Then let's shout
MF,LANIE MCDONAGH THERE ARE some subjects where one is ruled entirely by contrariness. Women's ordination is one. It is those who argue vehemently about the necessity of women priests who send me flying to the defence of the status quo, while those who maintain that women arc inherently unfit for the priesthood turn me into a mulish feminist.
It is starting to get that way about the latest tactics of the pro-life movement. I'm a pro-lifer myself, or at least, an anti-abortionist, but I did worry rather when I heard that the pro-life movement was intending, not merely to field candidates in the election, but to screen a film of a late abortion by way of a party-political broadcast. It seemed, as an idea, to be counterproductive. We all know how people react when they are shown pictures of aborted foetuses: the reaction is not one of sympathy with these discarded scraps of humanity, but one of rage against the person who has presented the image.
I worried that raising the abortion issue in isolation might be seen as narrowing the scope of the pro-life movement, from its broad mission to care for mothers and children, to protect life that is born as well as unborn in the widest sense. And I worried that fielding 50 candidates who could confidently be predicted to lose their deposit might be counterproductive.
That was before reading an article by Janet Daley, a Right-wing columnist in the Daily Telegraph. She began her criticism of the antiabortion movement's latest initiative with these words: "Why are we still arguing about abortion? The overwhelming majority of people in Britain are in favour of legal abortion and most of them feel that the decision to terminate should be for individual women... There has been no largescale clamour to reverse the law. None the less, a vociferous campaign by lobby groups has maintained the idea that abortion law is still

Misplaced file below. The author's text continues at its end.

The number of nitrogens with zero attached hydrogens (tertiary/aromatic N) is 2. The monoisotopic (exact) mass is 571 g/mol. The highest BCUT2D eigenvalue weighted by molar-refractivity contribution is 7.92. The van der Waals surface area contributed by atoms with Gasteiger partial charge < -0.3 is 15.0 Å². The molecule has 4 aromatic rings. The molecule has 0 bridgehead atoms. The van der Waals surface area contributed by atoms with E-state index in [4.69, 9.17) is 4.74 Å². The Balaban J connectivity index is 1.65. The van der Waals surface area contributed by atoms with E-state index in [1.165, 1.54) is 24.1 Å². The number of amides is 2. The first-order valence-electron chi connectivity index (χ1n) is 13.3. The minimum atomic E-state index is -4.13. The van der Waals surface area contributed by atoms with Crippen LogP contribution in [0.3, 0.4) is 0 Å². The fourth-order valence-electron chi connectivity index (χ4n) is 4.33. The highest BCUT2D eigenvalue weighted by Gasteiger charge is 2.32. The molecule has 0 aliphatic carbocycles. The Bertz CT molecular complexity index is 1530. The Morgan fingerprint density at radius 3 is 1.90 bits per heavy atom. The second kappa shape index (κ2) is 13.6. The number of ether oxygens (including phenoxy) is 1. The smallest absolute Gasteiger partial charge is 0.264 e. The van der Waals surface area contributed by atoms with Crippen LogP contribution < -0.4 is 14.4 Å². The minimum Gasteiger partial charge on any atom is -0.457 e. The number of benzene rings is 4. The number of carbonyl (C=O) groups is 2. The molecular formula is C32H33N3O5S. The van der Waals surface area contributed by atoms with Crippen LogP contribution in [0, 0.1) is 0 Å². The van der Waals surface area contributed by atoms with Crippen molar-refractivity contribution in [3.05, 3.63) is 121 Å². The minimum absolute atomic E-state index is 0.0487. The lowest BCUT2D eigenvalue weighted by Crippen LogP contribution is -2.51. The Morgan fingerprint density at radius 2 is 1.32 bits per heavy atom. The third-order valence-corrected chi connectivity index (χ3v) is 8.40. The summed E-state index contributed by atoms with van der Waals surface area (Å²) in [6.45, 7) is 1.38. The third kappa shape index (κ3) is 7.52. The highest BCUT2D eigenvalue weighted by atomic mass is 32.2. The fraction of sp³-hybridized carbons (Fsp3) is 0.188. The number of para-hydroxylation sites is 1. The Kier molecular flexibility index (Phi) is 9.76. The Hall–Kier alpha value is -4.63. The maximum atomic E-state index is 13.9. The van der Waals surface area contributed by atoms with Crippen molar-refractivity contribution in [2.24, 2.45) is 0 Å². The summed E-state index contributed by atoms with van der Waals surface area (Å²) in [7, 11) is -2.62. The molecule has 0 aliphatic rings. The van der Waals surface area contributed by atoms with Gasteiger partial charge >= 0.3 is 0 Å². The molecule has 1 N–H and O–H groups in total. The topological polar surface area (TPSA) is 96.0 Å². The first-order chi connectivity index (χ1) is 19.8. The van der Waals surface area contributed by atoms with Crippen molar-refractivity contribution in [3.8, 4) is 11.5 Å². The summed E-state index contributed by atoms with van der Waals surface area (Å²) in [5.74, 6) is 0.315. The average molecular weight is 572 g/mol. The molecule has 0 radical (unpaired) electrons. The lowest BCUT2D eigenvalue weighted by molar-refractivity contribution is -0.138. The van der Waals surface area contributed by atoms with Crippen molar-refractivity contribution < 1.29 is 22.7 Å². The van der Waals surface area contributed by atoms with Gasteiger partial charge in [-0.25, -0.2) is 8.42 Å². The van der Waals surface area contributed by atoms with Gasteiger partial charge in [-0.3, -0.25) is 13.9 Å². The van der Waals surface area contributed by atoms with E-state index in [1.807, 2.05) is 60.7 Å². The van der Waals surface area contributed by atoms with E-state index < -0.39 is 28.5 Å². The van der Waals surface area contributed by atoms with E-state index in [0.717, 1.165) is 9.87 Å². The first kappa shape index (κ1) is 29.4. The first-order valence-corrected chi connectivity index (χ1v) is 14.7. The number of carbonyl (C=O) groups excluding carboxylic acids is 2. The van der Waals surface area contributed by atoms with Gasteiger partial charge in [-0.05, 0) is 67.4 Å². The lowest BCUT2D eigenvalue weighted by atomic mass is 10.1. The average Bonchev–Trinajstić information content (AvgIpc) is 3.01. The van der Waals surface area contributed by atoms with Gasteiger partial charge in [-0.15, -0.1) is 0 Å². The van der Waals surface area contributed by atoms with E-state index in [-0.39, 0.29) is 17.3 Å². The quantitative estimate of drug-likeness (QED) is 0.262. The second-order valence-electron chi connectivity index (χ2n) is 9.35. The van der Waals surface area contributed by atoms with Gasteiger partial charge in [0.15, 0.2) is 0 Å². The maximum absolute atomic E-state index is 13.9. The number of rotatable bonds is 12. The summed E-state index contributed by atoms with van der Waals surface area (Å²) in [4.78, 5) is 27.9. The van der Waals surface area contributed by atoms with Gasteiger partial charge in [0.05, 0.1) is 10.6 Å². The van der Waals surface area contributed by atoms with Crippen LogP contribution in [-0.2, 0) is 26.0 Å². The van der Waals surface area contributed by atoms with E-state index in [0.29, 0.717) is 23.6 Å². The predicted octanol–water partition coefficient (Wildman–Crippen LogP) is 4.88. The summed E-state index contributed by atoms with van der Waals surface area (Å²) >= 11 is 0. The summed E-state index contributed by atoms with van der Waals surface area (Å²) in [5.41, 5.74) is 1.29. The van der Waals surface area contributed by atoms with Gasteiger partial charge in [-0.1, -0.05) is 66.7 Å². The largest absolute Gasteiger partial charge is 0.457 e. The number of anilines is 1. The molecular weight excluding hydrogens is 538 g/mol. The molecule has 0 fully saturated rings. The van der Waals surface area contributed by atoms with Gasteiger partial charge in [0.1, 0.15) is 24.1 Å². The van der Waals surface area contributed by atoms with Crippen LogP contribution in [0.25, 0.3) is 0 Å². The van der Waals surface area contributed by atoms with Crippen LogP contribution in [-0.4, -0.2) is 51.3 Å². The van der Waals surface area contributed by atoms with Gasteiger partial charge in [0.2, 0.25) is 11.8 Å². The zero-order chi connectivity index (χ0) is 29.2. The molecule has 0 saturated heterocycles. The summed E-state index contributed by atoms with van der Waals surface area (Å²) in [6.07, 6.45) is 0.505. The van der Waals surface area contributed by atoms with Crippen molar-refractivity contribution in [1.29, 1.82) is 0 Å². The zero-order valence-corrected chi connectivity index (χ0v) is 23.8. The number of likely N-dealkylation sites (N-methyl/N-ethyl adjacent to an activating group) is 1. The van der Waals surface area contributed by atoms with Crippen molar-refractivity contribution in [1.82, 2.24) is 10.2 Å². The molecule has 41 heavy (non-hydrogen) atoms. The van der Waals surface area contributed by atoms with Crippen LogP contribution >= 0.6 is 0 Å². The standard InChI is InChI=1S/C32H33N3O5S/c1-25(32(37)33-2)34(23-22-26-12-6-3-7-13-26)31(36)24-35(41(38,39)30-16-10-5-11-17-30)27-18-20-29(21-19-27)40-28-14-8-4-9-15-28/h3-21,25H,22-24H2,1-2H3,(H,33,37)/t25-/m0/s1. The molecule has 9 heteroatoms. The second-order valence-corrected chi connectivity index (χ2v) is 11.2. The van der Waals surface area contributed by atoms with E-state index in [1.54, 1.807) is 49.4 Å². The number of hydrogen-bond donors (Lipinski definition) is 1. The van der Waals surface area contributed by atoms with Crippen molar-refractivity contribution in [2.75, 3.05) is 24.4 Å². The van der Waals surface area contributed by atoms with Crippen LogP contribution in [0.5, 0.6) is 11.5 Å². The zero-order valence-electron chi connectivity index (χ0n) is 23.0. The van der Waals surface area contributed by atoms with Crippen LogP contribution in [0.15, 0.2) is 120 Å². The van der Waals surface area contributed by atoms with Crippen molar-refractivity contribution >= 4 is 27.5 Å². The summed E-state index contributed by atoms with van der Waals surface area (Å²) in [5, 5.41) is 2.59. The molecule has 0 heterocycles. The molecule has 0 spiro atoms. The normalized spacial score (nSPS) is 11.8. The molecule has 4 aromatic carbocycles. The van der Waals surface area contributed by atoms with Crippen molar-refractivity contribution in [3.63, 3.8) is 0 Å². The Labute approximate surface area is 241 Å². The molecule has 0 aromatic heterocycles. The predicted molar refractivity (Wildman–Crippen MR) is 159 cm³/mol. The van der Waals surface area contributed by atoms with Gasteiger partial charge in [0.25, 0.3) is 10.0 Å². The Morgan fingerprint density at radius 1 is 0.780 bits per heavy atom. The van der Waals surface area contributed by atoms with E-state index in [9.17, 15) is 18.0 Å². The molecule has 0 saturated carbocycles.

highly controversial, when, as far as most voters are concerned, it is not controversial at alt."
That did it. From that point on I was all in favour of the pro-life movement fielding candidates, although I still badly wish they would think again about the film. The whole point of their endeavour, which Miss Daley has, characteristically, missed, is to ensure that if abortion is not controversial it ruddy well ought to be. It is trying to say, as emphatically as possible, that we do not follow public opinion in this; we attempt to form it. If people are not excited about abortion, it is almost certainly because they have never thought about or have shied away from the question of the status of the human foetus and the protection due to it. The anti-abortion movement is trying to focus attention on an issue which people quite consciously try not to think about.
It is not a nice subject. It is a bloody subject. But we have to be made to think about it, because not thinking about it allows qne party to the abortion, namely the foetus, to be destroyed without even the dignity of public concern.
I hope the pro-life lobby field a candidate in my constituency. If they do, I shall vote for her.